As its name suggests, Gloucester Road is the main road leading out of Thornbury to Gloucester.  In the photograph above Gloucester Road runs from the top right hand corner of the photograph (by the Royal George on The Plain) to the left hand edge.  The photograph could have been taken in the 1950s because the terrace of houses on the West side of Gloucester Road (in the centre of the photograph facing away from the camera were demolished in the early 1960s.  Other interesting features to look for in this photograph include, the structure in front of The Georgian House on The Plain which was then a shop but has since been demolished and a very large building towards the top end of Gloucester Road which was the Old Mill but which rather spectacularly burned down.   This latter building had a large yard behind it which was part of Thornbury Transport Company in the 1950s.  Next to the yard in the top left hand corner of the photograph is The Saw Mill

Early history

Until well into the nineteenth century, Gloucester Road was classified as the main turnpike road for the use of horse drawn coaches between Bristol and Gloucester.  It was however a mere lane and until the 1830s there were only a handful of houses built alongside the road between The Plain in Thornbury and Morton.

For a long time there was no official name for the street.  Early Thornbury records show the name of ‘Collestreete’, or ‘Colestreet Lane’ in the 17th Century.  We don’t know the origin of the name, but we note that an indenture dated 3rd November 1688 refers to a property on St Mary Street as ‘ extending from the said messuage forwards to the one backstreet there leading from Collins Street Lane towards a place there called Gillingstool backwards‘.  This might suggest that the name was associated with the Collins family.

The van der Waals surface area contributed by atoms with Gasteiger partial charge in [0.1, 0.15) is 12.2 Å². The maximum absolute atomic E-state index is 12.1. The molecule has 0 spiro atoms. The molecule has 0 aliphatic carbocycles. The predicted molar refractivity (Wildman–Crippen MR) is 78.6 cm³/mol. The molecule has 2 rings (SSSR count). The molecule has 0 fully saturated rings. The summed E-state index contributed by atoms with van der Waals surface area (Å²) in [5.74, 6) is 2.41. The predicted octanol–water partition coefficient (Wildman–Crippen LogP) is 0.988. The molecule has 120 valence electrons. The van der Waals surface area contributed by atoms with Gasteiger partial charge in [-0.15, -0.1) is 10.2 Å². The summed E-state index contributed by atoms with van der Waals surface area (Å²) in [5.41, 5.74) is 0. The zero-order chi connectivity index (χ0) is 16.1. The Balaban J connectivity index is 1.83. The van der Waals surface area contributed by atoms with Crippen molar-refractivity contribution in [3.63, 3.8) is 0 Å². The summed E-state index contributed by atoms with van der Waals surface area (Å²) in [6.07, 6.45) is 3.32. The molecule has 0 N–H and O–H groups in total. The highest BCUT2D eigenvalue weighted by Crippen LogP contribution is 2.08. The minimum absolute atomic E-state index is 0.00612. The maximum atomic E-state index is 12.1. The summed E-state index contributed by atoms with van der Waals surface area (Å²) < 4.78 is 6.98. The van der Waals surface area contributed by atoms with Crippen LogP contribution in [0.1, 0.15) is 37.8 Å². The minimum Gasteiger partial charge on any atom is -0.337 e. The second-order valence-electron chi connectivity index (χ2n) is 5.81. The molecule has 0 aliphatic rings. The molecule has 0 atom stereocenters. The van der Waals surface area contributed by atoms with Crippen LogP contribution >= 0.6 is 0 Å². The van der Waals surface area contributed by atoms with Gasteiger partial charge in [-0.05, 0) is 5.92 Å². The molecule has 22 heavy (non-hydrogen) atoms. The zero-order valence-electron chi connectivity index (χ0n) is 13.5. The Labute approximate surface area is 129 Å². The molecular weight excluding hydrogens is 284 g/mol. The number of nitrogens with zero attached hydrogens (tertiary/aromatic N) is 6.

In the census records of the 1800s, the road had assumed the name of Colwell Street Lane, sometimes called Colewell Street Road, although reference is made that it was also known as  ‘Collesters Lane’.  We assume that the name of Colwell Street Lane derived from the fact that it was lane leading off Colwell Street which was the old name of The Plain. The junction between The Plain and St John Street was known as ‘Bells Cross’ and the 1841 census shows ‘The Royal George’ was then known as ‘The Boars Head’ and this name continued in use until 1875.

It is worth noting that the original line of the road may have passed between the Boars Head (or Royal George) and the property now known as 8 The Plain.  We have no evidence to support this theory, although we note that in George Rolph‘s will dated 1793 there is a reference to a plot of ground having been taken from his property at the top of Gloucester Road ‘into the highway‘.

Click here to see an extract of the 1840 Tithe Map showing the buildings which existed in that time with details of the occupants.

The Thornbury Roots website was created initially t